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Siemens Brings 'Internet of Trains' to Delaware Facility

With Sens. Tom Carper and Chris Coons (both D-DE) in attendance, Siemens opened a locomotive service facility in New Castle, DE, that will provide the latest in “Internet of Trains” digital and predictive technology for its service technicians.

The 44,000-square-foot facility will operate as Siemens’ digital service support, supply chain and technical field training hub in the region. From this location, employees will train service technicians and remotely monitor more than 140 Siemens-built locomotives for customers including Amtrak, the Maryland Transit Administration, Southeastern Pennsylvania Transportation Authority, Illinois DOT and Brightline, soon to enter service in Florida.

“When Americans have access to reliable train travel, they tend to take advantage of it. Siemens’ new center—right here in New Castle, Delaware—will help make rail service more reliable by using cutting-edge technology to service and build new locomotives at a faster pace and higher volume,” said Carper. “Our nation’s railways are critical elements to our country’s infrastructure system, which helps us to compete and win in the global economy.”

Coons said, “The fourth industrial revolution is happening right now with Siemens in Delaware. … America deserves a great transportation network and I believe that companies like Siemens will help get us there.”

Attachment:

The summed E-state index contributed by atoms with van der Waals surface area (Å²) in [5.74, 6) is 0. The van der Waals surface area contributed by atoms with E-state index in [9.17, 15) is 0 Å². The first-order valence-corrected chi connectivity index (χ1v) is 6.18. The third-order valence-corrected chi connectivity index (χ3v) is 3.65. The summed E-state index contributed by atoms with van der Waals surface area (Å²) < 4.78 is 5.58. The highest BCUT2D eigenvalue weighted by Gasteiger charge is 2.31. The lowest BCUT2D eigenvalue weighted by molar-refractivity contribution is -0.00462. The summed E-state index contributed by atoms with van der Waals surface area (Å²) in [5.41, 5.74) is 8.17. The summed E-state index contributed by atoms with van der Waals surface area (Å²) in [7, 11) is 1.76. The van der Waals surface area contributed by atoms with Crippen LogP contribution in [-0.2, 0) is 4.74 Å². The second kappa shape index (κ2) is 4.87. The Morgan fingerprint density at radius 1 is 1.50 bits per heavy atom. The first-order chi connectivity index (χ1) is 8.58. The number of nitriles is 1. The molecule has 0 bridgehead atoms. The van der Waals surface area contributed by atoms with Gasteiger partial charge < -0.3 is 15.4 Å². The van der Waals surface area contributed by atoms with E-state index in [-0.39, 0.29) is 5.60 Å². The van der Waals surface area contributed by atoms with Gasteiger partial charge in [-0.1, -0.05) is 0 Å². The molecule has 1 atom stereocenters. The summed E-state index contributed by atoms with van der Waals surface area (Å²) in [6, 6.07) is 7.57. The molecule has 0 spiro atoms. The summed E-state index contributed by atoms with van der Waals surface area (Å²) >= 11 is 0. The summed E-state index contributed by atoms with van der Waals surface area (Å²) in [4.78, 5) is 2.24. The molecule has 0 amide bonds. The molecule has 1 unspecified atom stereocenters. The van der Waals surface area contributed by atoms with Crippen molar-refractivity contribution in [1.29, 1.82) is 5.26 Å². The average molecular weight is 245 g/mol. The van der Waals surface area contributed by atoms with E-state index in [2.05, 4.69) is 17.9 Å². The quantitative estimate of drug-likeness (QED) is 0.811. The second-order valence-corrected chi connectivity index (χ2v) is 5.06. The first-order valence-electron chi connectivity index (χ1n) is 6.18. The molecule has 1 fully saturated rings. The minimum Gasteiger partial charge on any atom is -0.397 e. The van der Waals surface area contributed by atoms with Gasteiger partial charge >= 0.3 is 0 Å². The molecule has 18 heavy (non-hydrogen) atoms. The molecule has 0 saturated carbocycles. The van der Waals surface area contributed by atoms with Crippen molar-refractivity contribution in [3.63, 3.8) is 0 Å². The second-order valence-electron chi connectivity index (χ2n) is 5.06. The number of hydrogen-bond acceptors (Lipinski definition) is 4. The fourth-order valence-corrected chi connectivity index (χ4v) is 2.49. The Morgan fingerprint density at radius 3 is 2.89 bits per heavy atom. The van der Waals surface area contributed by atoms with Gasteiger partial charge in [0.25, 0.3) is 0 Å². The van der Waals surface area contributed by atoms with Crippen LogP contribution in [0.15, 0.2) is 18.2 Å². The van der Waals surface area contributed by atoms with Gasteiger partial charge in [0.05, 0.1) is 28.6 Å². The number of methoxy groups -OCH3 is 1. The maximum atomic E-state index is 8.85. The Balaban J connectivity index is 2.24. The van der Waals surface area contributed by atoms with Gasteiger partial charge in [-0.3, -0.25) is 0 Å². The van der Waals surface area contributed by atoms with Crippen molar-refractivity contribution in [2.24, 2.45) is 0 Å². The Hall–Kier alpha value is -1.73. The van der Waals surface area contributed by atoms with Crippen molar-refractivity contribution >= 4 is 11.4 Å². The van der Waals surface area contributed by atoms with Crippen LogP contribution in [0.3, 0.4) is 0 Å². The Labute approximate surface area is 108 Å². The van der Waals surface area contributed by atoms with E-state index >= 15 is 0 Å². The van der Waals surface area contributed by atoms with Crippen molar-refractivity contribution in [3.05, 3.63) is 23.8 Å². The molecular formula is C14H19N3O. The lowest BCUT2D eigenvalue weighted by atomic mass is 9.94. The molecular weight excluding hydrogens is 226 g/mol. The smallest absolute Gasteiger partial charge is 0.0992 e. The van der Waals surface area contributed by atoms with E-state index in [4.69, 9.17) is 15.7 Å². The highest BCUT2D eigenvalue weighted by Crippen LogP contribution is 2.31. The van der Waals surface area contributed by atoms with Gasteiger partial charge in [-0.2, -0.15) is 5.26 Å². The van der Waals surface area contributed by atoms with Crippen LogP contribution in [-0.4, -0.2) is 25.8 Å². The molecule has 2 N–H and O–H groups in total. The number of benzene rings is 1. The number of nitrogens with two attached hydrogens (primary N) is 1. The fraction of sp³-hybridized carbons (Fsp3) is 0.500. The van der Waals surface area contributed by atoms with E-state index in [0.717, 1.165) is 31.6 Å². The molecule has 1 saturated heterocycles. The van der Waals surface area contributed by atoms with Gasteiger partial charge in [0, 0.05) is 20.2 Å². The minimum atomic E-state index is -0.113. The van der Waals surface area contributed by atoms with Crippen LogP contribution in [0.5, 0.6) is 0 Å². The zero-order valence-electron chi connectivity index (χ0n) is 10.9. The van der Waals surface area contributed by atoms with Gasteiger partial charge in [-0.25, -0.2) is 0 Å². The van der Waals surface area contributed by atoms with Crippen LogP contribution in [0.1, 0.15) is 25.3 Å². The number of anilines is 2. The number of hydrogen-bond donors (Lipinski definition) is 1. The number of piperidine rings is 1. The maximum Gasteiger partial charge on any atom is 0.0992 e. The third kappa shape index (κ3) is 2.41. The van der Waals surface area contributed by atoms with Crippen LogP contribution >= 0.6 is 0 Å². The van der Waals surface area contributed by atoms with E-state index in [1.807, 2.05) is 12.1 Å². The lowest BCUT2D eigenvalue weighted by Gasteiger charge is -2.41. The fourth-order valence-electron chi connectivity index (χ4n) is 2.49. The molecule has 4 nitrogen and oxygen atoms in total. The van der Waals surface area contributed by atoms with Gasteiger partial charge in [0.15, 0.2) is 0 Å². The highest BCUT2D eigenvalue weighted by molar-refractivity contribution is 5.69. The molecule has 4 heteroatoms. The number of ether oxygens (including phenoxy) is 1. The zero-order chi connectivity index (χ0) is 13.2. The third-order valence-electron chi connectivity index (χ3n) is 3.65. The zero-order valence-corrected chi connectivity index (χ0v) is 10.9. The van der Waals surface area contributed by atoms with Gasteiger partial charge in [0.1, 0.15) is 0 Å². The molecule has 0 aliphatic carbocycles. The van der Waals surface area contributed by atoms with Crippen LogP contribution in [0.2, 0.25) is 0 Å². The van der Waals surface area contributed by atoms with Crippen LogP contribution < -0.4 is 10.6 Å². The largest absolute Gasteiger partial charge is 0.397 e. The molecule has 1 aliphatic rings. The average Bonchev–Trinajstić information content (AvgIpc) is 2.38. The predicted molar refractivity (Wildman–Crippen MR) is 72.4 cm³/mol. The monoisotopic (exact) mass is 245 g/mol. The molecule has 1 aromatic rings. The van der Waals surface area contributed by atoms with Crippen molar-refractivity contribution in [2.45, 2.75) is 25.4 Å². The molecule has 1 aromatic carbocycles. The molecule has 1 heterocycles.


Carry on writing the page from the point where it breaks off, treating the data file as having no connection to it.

Sens. Tom Carper, left, and Chris Coons speak with Siemens USA CEO Judy Marks at opening ceremonies for the company’s locomotive service facility in New Castle, DE.

Siemens USA Chief Executive Officer Judy Marks called the new facility “a key investment for Siemens in our largest market in the world.” She continued, “Siemens’ locomotives now come out of our U.S. manufacturing plants born digital; they’re computers on steel wheels that constantly collect data. Now, in New Castle, our technicians and engineers will make this data actionable for our customers. That’s major value added for railroads striving for even higher levels of safety and reliability.”

Members of Siemens’ Digital Rail Services team will remotely collect and analyze more than 800 data points from each locomotive every day, including information on equipment health, operational metrics and environmental data made available by automatic, continuous streaming from the locomotive.

The team will also use virtual reality technology for maintenance training on locomotive equipment running worldwide. Using virtual reality goggles and handheld controls, the service technician can virtually stand inside a locomotive and use the controls to work on switches, components and panels.
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